Is oatmeal a carb? Many people start the day with a hearty breakfast food like cereal, toast, pancakes, or a muffin; these are all high sources of carbohydrates.
Now, does oatmeal have carbs? The short answer is yes.
Both oats and oatmeal are also high in carbs. Although low carb oatmeal doesn’t exist, the term low-carb diet is very subjective. Some people will follow a low-carb diet of less than 20g of carbs daily, while others may allow up to 100g each day. Either way, that is still significantly lower than the 225 to 325g of carbs often found in a 2,000-calorie standard American diet.
With that logic, oatmeal may be a low-carb food. Let me explain why…
Is Oatmeal a Carb?
How many carbs are in oatmeal? That really depends on a few factors. For instance, a package of plain oatmeal contains about 19g of carbs, but it also has 2.8g of fiber: therefore, the net carbs will be 16.2g. Other sweetened and flavored oatmeal packages will contain between 23 and 28 grams of carbs. In general, you should stay away from prepackaged or instant oatmeal because they may have artificial flavorings and added sugar.
Steel-cut oats are considered a healthy form of oatmeal and contain 23g of net carbs per quarter cup of dry oats. Although oatmeal is a carb, it can be a very good one, especially if you are diabetic. Oatmeal has a lower glycemic index score than instant oatmeal. Studies have also found that type 2 diabetes patients given oatmeal or oat bran-rich foods have much lower blood sugar levels than those given bread or white rice. Oats are definitely a better carb source than corn flakes, puffed rice, and other high glycemic index breakfast cereals.
Oats, oat bran, and oatmeal contain a type of fiber called beta-glucan. Studies have found that beta-glucan has a beneficial effect on cholesterol levels. Oats are also a good alternative for people with celiac disease or a gluten sensitivity. Oats are considered gluten-free; however, many commercial oats are contaminated with wheat. Look for the certified gluten-free certification on oats label.
Oatmeal Nutrition Facts
What are the real oatmeal nutrition facts? Let’s take a look at what really makes oatmeal so nutritious.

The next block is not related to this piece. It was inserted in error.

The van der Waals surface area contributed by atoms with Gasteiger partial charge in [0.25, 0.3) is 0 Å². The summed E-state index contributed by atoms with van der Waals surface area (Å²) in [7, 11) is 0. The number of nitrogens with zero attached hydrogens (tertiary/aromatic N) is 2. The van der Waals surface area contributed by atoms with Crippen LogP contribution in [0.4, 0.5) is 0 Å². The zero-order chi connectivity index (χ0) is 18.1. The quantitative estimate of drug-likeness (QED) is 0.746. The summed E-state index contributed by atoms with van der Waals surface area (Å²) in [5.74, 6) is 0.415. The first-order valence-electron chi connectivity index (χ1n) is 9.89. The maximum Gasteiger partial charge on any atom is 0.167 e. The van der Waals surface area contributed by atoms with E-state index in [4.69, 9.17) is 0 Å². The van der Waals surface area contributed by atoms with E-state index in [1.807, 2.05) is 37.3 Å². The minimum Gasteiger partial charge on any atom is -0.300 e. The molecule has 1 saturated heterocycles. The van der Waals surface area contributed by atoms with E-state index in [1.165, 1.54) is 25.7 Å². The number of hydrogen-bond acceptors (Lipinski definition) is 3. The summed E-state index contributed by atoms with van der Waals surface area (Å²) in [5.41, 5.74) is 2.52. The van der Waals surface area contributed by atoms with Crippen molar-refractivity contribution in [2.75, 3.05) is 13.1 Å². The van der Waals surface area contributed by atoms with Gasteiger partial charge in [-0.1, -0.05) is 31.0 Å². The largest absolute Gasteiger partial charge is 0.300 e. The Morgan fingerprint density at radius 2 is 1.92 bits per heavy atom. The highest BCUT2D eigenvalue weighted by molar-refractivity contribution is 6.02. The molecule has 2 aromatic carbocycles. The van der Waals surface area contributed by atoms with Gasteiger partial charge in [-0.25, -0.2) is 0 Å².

One cup of whole grain oats contains 607 calories, including 91 from protein, 90 from fat, and 425 from carbohydrates. In total, oats contain 10.8g of fat and 173mg of omega-3 fatty acids; 26.4g of protein; and 16.5g of fiber. A cup of oats also contains 1.2mg of vitamin B1, 0.2mg of vitamin B2, 1.5mg of vitamin B3, 0.2mg of vitamin B6, 87.4mcg of folate, 2.1mg of vitamin B5, 84.3mg of calcium, 7.4mg of iron, 276mg of magnesium, 669mg of potassium, 6.2mg of zinc, 1mg of copper, and 7.7mg of manganese.
Now you can see that oatmeal is easily a good carb source. With that said, there are other good sources of carbs beside a grain like oats.
Good Sources of Carbs
Besides oats, there are many other good sources of carbs. Some people view good carbs as being complex carbs, and bad carbs as simple carbs. Good carbs are considered to be carbs that are easily bio-available and contain digestive nutrients that make the body able to metabolize at a cellular level. Sometimes, complex carbs fall into this category. The high amount of fiber in these foods also helps with regular elimination of wastes and toxins from the body.
Although sweet potatoes are a complex carb, they may be a poor choice for diabetics. Instead, yams contain more fiber and less sugar, and will raise insulin levels at a slower rate. Other slow-digesting complex carbs include taro, chickpeas, blueberries, carrots, asparagus, broccoli, lentils, quinoa, adzuki beans, and nuts and seeds.
Begin Your Day with Oats
Not only are oatmeal and oats considered a carb, they can be a good one, especially when you choose steel-cut oats, rolled oats, and other clean and gluten-free forms of oats. Oatmeal can really be an energizing meal to start your day. Try adding other healthy ingredients like walnuts, raisins, cinnamon, honey, and almond milk or filtered water.
Mateljan, G., The World’s Healthiest Foods: Essential Guide for the healthiest way of eating (Seattle: George Mateljan Foundation, 2007), 664-667.
Smith, B., “Healthy food: The 10 best sources of carbs,” Men’s Fitness website; http://www.mensfitness.com/nutrition/what-to-eat/healthy-food-10-best-sources-carbs, last accessed Jan. 13, 2017
“Oats Nutrition Facts & Calories,” SELFNutritionData website; http://nutritiondata.self.com/facts/cereal-grains-and-pasta/5708/2, last accessed Jan. 13, 2017
Gotter, A., “Oatmeal and Diabetes: The Do’s and Don’ts,” Healthline website, March 2, 2016; http://www.healthline.com/health/diabetes/oatmeal#Overview1.